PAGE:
A severe heart condition may have debilitating effects on your normal life and work activities. In certain circumstances, you may qualify for Social Security Disability benefits because of your heart condition, and there are steps you may take to find out if you qualify.

The Social Security Administration has a blue book listing of supported heart conditions under the cardiovascular system medication conditions section. The impairment may be congenital or acquired, and there are few categories your condition may fall within to receive benefits, which include chronic heart failure, symptomatic congenital heart disease, ischemic heart disease and a heart transplant, although some other conditions may apply.

The supported conditions

Under SSA guidelines, some supported conditions that may result in your CHF include hypertension, rheumatic, congenital and cardiomyopathy, while heart defects cause symptomatic congenital heart disease. The SSA requires evidence of a diagnosis that includes acceptable imaging, such as an X-ray or echocardiography to move forward with providing benefits. In addition, your condition must meet certain standards, such as a left ventricular diameter that is greater than six centimeters for CHF.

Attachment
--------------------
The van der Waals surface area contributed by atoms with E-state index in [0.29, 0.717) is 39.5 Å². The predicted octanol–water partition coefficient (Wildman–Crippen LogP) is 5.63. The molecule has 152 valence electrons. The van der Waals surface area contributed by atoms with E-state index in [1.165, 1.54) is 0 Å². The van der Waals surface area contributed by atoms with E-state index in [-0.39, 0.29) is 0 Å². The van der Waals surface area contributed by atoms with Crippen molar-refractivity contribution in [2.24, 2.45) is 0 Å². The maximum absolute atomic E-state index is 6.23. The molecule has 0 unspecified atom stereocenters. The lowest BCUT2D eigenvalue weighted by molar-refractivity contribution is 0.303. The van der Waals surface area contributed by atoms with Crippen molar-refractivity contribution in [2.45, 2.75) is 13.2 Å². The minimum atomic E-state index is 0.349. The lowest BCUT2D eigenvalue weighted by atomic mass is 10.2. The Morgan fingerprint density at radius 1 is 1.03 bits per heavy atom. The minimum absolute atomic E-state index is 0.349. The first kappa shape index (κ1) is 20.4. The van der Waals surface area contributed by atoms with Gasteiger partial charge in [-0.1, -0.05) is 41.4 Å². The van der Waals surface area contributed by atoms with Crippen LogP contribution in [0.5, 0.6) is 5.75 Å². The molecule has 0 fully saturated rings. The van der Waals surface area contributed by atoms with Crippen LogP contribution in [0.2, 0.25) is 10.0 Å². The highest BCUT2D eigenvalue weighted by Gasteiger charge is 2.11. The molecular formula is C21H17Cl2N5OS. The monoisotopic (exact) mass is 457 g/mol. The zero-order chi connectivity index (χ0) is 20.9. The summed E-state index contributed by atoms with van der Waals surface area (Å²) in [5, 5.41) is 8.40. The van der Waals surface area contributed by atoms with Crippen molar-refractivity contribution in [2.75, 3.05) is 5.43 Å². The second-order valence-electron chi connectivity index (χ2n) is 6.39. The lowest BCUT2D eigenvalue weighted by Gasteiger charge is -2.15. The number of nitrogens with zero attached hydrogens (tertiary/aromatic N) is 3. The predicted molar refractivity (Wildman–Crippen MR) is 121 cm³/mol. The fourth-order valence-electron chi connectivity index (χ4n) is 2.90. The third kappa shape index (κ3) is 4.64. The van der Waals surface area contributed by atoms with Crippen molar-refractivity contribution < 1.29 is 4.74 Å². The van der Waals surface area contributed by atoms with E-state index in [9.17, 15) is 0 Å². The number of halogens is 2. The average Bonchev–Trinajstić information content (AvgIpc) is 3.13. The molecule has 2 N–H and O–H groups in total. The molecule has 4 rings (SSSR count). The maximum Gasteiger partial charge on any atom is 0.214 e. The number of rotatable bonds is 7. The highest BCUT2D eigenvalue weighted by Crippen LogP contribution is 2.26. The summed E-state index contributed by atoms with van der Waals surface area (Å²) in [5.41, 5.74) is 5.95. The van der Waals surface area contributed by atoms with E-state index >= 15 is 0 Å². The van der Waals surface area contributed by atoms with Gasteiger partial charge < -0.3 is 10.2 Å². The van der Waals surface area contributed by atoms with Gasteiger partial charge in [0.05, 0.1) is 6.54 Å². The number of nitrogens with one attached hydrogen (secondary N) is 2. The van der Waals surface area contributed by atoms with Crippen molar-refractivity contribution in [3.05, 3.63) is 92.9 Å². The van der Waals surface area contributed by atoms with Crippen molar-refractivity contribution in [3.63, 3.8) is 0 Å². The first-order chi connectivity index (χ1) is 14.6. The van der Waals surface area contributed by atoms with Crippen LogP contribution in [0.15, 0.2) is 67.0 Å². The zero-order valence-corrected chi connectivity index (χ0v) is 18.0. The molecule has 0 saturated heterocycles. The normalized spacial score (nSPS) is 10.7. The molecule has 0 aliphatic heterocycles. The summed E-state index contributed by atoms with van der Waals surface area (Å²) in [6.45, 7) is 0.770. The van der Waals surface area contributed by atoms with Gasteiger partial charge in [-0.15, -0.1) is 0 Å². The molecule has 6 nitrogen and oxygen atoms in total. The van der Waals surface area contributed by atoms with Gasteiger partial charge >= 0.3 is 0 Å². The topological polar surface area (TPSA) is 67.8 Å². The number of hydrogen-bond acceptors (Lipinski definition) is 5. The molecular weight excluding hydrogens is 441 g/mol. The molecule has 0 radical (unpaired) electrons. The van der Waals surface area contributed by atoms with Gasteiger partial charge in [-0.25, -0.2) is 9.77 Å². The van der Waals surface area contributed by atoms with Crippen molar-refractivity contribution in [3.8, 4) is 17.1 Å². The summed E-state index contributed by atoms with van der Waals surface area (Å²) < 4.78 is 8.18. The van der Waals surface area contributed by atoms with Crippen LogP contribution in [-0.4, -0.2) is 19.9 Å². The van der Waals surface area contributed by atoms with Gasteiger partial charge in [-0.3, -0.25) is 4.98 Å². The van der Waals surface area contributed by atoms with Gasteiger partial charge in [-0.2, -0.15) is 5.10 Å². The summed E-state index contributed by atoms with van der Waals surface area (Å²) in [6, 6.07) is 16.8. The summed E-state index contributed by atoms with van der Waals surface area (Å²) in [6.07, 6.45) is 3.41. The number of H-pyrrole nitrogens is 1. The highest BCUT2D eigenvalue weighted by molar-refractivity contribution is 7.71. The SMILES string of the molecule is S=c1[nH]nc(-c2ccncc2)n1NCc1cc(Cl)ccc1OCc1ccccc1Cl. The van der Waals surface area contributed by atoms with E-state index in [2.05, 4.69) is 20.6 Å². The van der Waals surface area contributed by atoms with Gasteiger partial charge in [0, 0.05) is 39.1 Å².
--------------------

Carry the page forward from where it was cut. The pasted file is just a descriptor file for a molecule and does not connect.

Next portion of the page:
IHD is the narrowing or obstruction of coronary arteries, and it may result from plaque, thrombus or embolus. For you to receive disability benefits for IHD, you need to provide evidence that shows myocardial ischemia caused your condition.

If you have undergone a heart transplant, Social Security may provide you up to one year of benefits following your surgery, and you may need to receive evaluates after that date to determine your level of impairment.

How to apply for benefits

If you believe that your heart condition qualifies you to receive SSDI benefits, you need to submit a claim for your case. Your medical history and records of physical examinations that confirm the condition you claim affect your ability to work. Commonly, it takes approximately three to four months for a claim determination.